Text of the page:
The demand for a $15 wage floor is not arbitrary. At that level, the minimum wage is as valuable today in terms of purchasing power as it was in 1968. According to a 2017 analysis by the Economic Policy Institute, a $15 federal minimum wage would directly raise pay for 22.5 million people, giving them an extra $5,100 in annual income on average. Another 19 million would also likely benefit as employers raised pay for workers making just over $15 an hour.

And research has generally found that minimum wage increases don’t lead to mass layoffs as employers adjust to a new pay floor. One study looking at 138 increases between 1979 and 2016 found that the number of low-wage jobs was left basically unchanged. Other research ― especially the highest-quality studies — has similarly found no net impact on jobs. On the other hand, research does show that increases in the minimum wage are effective at lowering the poverty rate.

The Democrats’ new minimum wage bill doesn’t stop at calling for a $15 wage, either. It also would gradually eliminate the lower minimum wage for tipped workers ― like restaurant servers, hotel cleaners and nail salon technicians ― which has been pegged at just $2.13 an hour since 1991. Making such a low wage and therefore having to rely so heavily on tips has been associated with workers experiencing higher rates of sexual harassment as well as higher poverty rates.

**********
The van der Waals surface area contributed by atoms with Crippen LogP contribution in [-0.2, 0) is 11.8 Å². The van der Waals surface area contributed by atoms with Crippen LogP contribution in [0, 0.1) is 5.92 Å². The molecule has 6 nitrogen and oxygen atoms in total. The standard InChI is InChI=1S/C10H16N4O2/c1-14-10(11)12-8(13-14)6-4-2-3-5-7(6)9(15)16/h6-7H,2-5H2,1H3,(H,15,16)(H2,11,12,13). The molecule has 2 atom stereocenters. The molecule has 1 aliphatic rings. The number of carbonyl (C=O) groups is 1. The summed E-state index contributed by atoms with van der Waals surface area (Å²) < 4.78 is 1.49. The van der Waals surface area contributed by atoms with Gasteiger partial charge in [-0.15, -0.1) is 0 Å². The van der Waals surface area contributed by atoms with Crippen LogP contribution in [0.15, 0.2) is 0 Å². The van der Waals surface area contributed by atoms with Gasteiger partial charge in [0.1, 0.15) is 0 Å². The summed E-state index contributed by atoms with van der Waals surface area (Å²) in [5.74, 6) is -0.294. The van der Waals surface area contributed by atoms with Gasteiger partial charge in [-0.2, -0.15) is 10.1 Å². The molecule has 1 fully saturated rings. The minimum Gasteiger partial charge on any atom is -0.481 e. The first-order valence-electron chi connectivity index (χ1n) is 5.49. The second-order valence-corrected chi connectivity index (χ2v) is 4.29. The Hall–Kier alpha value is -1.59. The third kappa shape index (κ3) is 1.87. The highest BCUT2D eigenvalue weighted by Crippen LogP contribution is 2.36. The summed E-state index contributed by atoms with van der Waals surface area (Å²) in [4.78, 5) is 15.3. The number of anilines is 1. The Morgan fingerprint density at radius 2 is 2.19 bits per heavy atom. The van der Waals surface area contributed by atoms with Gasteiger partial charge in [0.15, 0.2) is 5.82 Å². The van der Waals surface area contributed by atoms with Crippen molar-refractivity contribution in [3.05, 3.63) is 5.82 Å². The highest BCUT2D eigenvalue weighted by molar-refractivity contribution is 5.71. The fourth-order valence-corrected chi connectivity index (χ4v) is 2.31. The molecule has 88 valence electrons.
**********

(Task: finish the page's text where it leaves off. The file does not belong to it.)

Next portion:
As with an overall increase, evidence suggests that getting rid of the tipped minimum wage wouldn’t be harmful. A 2014 analysis found that employment growth was above average in states that got rid of their lower tipped minimum. Tipped workers also end up better off, despite some worries that losing the reliance on tips will lead to lower incomes. Tipped workers in states with one minimum wage for all employees make almost 17 percent more, including gratuities, than those who work in states with tipped wage minimums.

The Democrats’ bill also ensures that minimum wage workers won’t be left to languish without raises in the future. It includes automatic increases in the minimum wage to match increases in the median wage earned by all Americans starting in 2025. That would effectively remove low-wage employees’ pay as a congressional bargaining chip, instead offering them the reassurance of regular raises.

By some measures, our economy appears to have been booming for years. But too many American workers still don’t enjoy financial security. While corporate profits have soared, 4 in 10 adults don’t have enough saved to deal with an unexpected $400 emergency. They’re desperate for a raise. It’s reassuring that Democrats are heeding their pain and listening to their demands by backing a policy that could actually bring relief to those who need it most.

Bryce Covert is an independent journalist writing about the economy. She is a contributing op-ed writer at The New York Times and a contributing writer at The Nation.